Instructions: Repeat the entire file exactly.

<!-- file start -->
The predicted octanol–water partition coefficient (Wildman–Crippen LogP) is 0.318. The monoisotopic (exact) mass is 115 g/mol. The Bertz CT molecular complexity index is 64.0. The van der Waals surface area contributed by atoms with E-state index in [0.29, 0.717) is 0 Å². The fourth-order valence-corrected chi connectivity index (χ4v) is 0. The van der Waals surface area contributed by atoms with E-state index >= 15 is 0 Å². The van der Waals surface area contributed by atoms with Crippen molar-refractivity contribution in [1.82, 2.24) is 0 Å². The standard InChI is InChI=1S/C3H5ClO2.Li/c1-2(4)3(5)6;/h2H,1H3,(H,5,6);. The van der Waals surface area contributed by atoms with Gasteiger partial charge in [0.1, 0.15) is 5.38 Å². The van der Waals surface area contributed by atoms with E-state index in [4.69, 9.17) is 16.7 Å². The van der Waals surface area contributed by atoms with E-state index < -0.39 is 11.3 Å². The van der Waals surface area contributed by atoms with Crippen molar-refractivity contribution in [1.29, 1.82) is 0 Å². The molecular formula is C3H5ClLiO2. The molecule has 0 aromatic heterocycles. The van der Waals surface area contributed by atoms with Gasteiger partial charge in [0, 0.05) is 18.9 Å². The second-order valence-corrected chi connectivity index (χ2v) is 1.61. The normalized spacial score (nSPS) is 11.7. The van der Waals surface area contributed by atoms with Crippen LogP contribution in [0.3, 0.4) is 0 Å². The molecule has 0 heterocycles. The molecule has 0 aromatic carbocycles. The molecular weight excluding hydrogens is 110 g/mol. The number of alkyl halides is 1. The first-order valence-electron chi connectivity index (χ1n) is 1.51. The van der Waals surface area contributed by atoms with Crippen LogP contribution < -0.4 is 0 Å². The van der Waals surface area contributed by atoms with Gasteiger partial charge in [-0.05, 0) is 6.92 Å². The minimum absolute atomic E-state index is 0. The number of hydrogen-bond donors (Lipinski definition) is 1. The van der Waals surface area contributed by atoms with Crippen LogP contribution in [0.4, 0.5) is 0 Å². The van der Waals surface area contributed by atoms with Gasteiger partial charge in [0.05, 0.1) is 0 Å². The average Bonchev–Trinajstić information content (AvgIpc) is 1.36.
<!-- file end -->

The predicted octanol–water partition coefficient (Wildman–Crippen LogP) is 0.318. The monoisotopic (exact) mass is 115 g/mol. The Bertz CT molecular complexity index is 64.0. The van der Waals surface area contributed by atoms with E-state index in [0.29, 0.717) is 0 Å². The fourth-order valence-corrected chi connectivity index (χ4v) is 0. The van der Waals surface area contributed by atoms with E-state index >= 15 is 0 Å². The van der Waals surface area contributed by atoms with Crippen molar-refractivity contribution in [1.82, 2.24) is 0 Å². The standard InChI is InChI=1S/C3H5ClO2.Li/c1-2(4)3(5)6;/h2H,1H3,(H,5,6);. The van der Waals surface area contributed by atoms with Gasteiger partial charge in [0.1, 0.15) is 5.38 Å². The van der Waals surface area contributed by atoms with E-state index in [4.69, 9.17) is 16.7 Å². The van der Waals surface area contributed by atoms with E-state index < -0.39 is 11.3 Å². The van der Waals surface area contributed by atoms with Crippen molar-refractivity contribution in [1.29, 1.82) is 0 Å². The molecular formula is C3H5ClLiO2. The molecule has 0 aromatic heterocycles. The van der Waals surface area contributed by atoms with Gasteiger partial charge in [0, 0.05) is 18.9 Å². The second-order valence-corrected chi connectivity index (χ2v) is 1.61. The normalized spacial score (nSPS) is 11.7. The van der Waals surface area contributed by atoms with Crippen LogP contribution in [0.3, 0.4) is 0 Å². The molecule has 0 heterocycles. The molecule has 0 aromatic carbocycles. The molecular weight excluding hydrogens is 110 g/mol. The number of alkyl halides is 1. The first-order valence-electron chi connectivity index (χ1n) is 1.51. The van der Waals surface area contributed by atoms with Crippen LogP contribution < -0.4 is 0 Å². The van der Waals surface area contributed by atoms with Gasteiger partial charge in [-0.05, 0) is 6.92 Å². The minimum absolute atomic E-state index is 0. The number of hydrogen-bond donors (Lipinski definition) is 1. The van der Waals surface area contributed by atoms with Crippen LogP contribution in [0.4, 0.5) is 0 Å². The van der Waals surface area contributed by atoms with Gasteiger partial charge in [0.05, 0.1) is 0 Å². The average Bonchev–Trinajstić information content (AvgIpc) is 1.36.